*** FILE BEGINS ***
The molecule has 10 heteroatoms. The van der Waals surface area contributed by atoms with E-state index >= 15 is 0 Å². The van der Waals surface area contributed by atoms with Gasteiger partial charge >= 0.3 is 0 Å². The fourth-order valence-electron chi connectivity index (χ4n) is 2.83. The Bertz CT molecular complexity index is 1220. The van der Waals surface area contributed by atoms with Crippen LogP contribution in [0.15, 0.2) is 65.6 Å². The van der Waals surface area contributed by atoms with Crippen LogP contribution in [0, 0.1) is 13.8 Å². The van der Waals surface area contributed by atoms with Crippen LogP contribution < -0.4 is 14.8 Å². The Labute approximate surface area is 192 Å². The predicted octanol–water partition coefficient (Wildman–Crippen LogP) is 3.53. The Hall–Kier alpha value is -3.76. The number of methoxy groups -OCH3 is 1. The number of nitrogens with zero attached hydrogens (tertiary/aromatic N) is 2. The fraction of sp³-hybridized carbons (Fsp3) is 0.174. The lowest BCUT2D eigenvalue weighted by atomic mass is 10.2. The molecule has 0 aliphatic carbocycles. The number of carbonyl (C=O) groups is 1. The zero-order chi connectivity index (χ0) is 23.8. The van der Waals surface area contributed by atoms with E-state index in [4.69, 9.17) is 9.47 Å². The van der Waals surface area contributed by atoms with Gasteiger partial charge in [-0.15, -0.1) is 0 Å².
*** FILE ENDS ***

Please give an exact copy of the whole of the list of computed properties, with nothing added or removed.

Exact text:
The molecule has 10 heteroatoms. The van der Waals surface area contributed by atoms with E-state index >= 15 is 0 Å². The van der Waals surface area contributed by atoms with Gasteiger partial charge >= 0.3 is 0 Å². The fourth-order valence-electron chi connectivity index (χ4n) is 2.83. The Bertz CT molecular complexity index is 1220. The van der Waals surface area contributed by atoms with Crippen LogP contribution in [0.15, 0.2) is 65.6 Å². The van der Waals surface area contributed by atoms with Crippen LogP contribution in [0, 0.1) is 13.8 Å². The van der Waals surface area contributed by atoms with Crippen LogP contribution < -0.4 is 14.8 Å². The Labute approximate surface area is 192 Å². The predicted octanol–water partition coefficient (Wildman–Crippen LogP) is 3.53. The Hall–Kier alpha value is -3.76. The number of methoxy groups -OCH3 is 1. The number of nitrogens with zero attached hydrogens (tertiary/aromatic N) is 2. The fraction of sp³-hybridized carbons (Fsp3) is 0.174. The lowest BCUT2D eigenvalue weighted by atomic mass is 10.2. The molecule has 0 aliphatic carbocycles. The number of carbonyl (C=O) groups is 1. The zero-order chi connectivity index (χ0) is 23.8. The van der Waals surface area contributed by atoms with E-state index in [4.69, 9.17) is 9.47 Å². The van der Waals surface area contributed by atoms with Gasteiger partial charge in [-0.15, -0.1) is 0 Å².